3. The energy theorem as a consequence of Hamilton's principle

4. Kinosthenic or ignorable variables and their elimination

5. The forceless mechanics of Hertz

6. The time as kinosthenic variable; Jacobi's principle; the principle of least action

7. Jacobi's principle and Riemannian geometry

8. Auxiliary conditions; the physical significance of the Lagrangian lambda-factor

9. Non-holonomic auxiliary conditions and polygenic forces

10. Small vibrations about a state of equilibrium

VI. The Canonical Equations of motion

1. Legendre's dual transformation

2. Legendre's transformation applied to the Lagrangian function

3. Transformation of the Lagrangian equations of motion

4. The canonical integral

5. The phase space and the space fluid

6. The energy theorem as a consequence of the canonical equations

7. Liouville's theorem

8. Integral invariants, Helmholtz' circulation theorem

9. The elimination of ignorable variables

10. The parametric form of the canonical equations

VII. Canonical Transformations

1. Coordinate transformations as a method of solving mechanical problems

2. The Lagrangian point transformations

3. Mathieu's and Lie's transformations

4. The general canonical transformation

5. The bilinear differential form

6. The bracket expressions of Lagrange and Poisson

7. Infinitesimal canonical transformations

8. The motion of the phase fluid as a continuous succession of canonical transformations

9. Hamilton's principal function and the motion of the phase fluid

VIII. The Partial differential equation of Hamilton-Jacobi

1. The importance of the generating function for the problem of motion

2. Jacobi's transformation theory

3. Solution of the partial differential equation by separation

4. Delaunay's treatment of separable periodic systems

5. The role of the partial differential equation in the theories of Hamilton and Jacobi

6. Construction of Hamilton's principal function with the help of Jacobi's complete solution

7. Geometrical solution of the partial differential equation. Hamilton's optico-mechanical analogy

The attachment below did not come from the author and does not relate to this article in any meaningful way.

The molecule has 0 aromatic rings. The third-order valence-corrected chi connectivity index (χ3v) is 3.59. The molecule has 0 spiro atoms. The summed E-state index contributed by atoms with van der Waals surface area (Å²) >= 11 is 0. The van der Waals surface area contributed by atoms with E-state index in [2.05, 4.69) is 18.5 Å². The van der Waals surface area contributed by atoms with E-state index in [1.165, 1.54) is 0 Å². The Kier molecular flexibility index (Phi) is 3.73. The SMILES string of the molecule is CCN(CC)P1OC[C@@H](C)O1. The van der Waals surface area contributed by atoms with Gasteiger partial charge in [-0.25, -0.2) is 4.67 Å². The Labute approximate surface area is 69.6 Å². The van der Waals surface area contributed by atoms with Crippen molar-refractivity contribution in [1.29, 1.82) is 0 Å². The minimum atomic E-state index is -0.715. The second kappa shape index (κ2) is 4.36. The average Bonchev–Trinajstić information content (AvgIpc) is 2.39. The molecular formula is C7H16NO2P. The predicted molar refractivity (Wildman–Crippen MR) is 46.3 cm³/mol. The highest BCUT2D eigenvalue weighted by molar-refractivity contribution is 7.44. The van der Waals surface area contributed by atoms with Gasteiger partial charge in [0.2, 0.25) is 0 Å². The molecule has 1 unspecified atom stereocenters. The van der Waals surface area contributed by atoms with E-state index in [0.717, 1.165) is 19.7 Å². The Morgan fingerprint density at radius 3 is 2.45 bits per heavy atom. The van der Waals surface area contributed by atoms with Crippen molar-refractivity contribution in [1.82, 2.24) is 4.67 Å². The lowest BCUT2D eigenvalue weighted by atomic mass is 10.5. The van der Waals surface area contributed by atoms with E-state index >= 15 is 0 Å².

8. The significance of Hamilton's partial differential equation in the theory of wave motion

9. The geometrization of dynamics. Non-Riemannian geometrics. The metrical significance of Hamilton's partial differential equation

IX. Relativistic Mechanics

1. Historical Introduction

2. Relativistic kinematics

3. Minkowski's four-dimensional world

4. The Lorentz transformations

5. Mechanics of a particle

6. The Hamiltonian formulation of particle dynamics

7. The potential energy V

8. Relativistic formulation of Newton's scalar theory of gravitation

9. Motion of a charged particle

10. Geodesics of a four-dimensional world

11. The planetary orbits in Einstein's gravitational theory

12. The gravitational bending of light rays

13. The gravitational red-shirt of the spectral lines

Bibliography

X. Historical Survey

XI. Mechanics of the Continua

1. The variation of volume integrals

2. Vector-analytic tools

3. Integral theorems

4. The conservation of mass

5. Hydrodynamics of ideal fluids

6. The hydrodynamic equations in Lagrangian formulation

7. Hydrostatics

8. The circulation theorem

9. Euler's form of the hydrodynamic equations

10. The conservation of energy

11. Elasticity. Mathematical tools

12. The strain tensor

13. The stress tensor

14. Small elastic vibrations

15. The Hamiltonization of variational problems

16. Young's modulus. Poisson's ratio

17. Elastic stability

18. Electromagnetism. Mathematical tools

19. The Maxwell equations

20. Noether's principle

21. Transformation of the coordinates

22. The symmetric energy-momentum tensor

23. The ten conservation laws

24. The dynamic law in field theoretical derivation

Appendix I; Appendix II; Bibliography; Index

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## Review Text